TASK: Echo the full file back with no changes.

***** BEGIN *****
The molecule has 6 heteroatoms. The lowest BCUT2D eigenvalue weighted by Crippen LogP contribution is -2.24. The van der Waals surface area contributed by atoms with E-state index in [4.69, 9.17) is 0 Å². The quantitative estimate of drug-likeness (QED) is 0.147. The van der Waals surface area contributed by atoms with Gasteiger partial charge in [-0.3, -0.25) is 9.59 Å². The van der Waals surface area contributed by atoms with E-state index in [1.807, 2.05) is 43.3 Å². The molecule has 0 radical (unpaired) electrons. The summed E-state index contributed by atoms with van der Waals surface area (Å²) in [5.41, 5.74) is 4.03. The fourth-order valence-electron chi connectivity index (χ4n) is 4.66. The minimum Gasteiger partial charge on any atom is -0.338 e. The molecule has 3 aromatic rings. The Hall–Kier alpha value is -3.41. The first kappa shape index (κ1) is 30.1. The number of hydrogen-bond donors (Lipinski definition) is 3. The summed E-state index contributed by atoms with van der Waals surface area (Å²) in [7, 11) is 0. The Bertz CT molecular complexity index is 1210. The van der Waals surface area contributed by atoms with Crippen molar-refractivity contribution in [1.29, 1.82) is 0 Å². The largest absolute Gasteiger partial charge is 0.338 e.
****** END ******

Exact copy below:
The molecule has 6 heteroatoms. The lowest BCUT2D eigenvalue weighted by Crippen LogP contribution is -2.24. The van der Waals surface area contributed by atoms with E-state index in [4.69, 9.17) is 0 Å². The quantitative estimate of drug-likeness (QED) is 0.147. The van der Waals surface area contributed by atoms with Gasteiger partial charge in [-0.3, -0.25) is 9.59 Å². The van der Waals surface area contributed by atoms with E-state index in [1.807, 2.05) is 43.3 Å². The molecule has 0 radical (unpaired) electrons. The summed E-state index contributed by atoms with van der Waals surface area (Å²) in [5.41, 5.74) is 4.03. The fourth-order valence-electron chi connectivity index (χ4n) is 4.66. The minimum Gasteiger partial charge on any atom is -0.338 e. The molecule has 3 aromatic rings. The Hall–Kier alpha value is -3.41. The first kappa shape index (κ1) is 30.1. The number of hydrogen-bond donors (Lipinski definition) is 3. The summed E-state index contributed by atoms with van der Waals surface area (Å²) in [7, 11) is 0. The Bertz CT molecular complexity index is 1210. The van der Waals surface area contributed by atoms with Crippen molar-refractivity contribution in [1.29, 1.82) is 0 Å². The largest absolute Gasteiger partial charge is 0.338 e.